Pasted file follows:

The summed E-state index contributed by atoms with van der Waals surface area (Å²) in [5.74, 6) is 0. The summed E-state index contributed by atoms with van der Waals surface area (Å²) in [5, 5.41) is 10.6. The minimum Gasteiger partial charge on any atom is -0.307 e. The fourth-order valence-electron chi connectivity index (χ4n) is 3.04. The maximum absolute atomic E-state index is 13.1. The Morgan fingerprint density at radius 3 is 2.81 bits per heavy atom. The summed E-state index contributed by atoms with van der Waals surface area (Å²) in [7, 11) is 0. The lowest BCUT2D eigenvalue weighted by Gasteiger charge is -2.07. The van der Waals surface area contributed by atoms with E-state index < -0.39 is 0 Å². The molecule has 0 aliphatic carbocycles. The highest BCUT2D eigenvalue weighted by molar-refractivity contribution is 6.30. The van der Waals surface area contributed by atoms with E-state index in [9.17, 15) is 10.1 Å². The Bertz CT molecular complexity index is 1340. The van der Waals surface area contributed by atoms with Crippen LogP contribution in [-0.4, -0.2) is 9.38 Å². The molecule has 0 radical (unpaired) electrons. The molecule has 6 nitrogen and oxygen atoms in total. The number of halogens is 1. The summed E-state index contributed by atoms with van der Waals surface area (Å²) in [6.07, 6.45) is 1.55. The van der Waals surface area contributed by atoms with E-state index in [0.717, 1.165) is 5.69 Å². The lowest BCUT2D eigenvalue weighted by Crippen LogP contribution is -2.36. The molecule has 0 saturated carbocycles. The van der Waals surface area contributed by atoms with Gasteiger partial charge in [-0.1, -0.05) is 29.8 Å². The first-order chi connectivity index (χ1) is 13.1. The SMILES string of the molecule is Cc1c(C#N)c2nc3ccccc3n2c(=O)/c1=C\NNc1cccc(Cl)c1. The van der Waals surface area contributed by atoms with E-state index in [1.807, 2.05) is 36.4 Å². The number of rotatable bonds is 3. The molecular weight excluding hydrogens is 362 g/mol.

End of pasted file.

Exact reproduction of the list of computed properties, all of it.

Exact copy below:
The summed E-state index contributed by atoms with van der Waals surface area (Å²) in [5.74, 6) is 0. The summed E-state index contributed by atoms with van der Waals surface area (Å²) in [5, 5.41) is 10.6. The minimum Gasteiger partial charge on any atom is -0.307 e. The fourth-order valence-electron chi connectivity index (χ4n) is 3.04. The maximum absolute atomic E-state index is 13.1. The Morgan fingerprint density at radius 3 is 2.81 bits per heavy atom. The summed E-state index contributed by atoms with van der Waals surface area (Å²) in [7, 11) is 0. The lowest BCUT2D eigenvalue weighted by Gasteiger charge is -2.07. The van der Waals surface area contributed by atoms with E-state index < -0.39 is 0 Å². The molecule has 0 aliphatic carbocycles. The highest BCUT2D eigenvalue weighted by molar-refractivity contribution is 6.30. The van der Waals surface area contributed by atoms with E-state index in [9.17, 15) is 10.1 Å². The Bertz CT molecular complexity index is 1340. The van der Waals surface area contributed by atoms with Crippen LogP contribution in [-0.4, -0.2) is 9.38 Å². The molecule has 0 radical (unpaired) electrons. The molecule has 6 nitrogen and oxygen atoms in total. The number of halogens is 1. The summed E-state index contributed by atoms with van der Waals surface area (Å²) in [6.07, 6.45) is 1.55. The van der Waals surface area contributed by atoms with E-state index in [0.717, 1.165) is 5.69 Å². The lowest BCUT2D eigenvalue weighted by Crippen LogP contribution is -2.36. The molecule has 0 saturated carbocycles. The van der Waals surface area contributed by atoms with Gasteiger partial charge in [-0.1, -0.05) is 29.8 Å². The first-order chi connectivity index (χ1) is 13.1. The SMILES string of the molecule is Cc1c(C#N)c2nc3ccccc3n2c(=O)/c1=C\NNc1cccc(Cl)c1. The van der Waals surface area contributed by atoms with E-state index in [1.807, 2.05) is 36.4 Å². The number of rotatable bonds is 3. The molecular weight excluding hydrogens is 362 g/mol.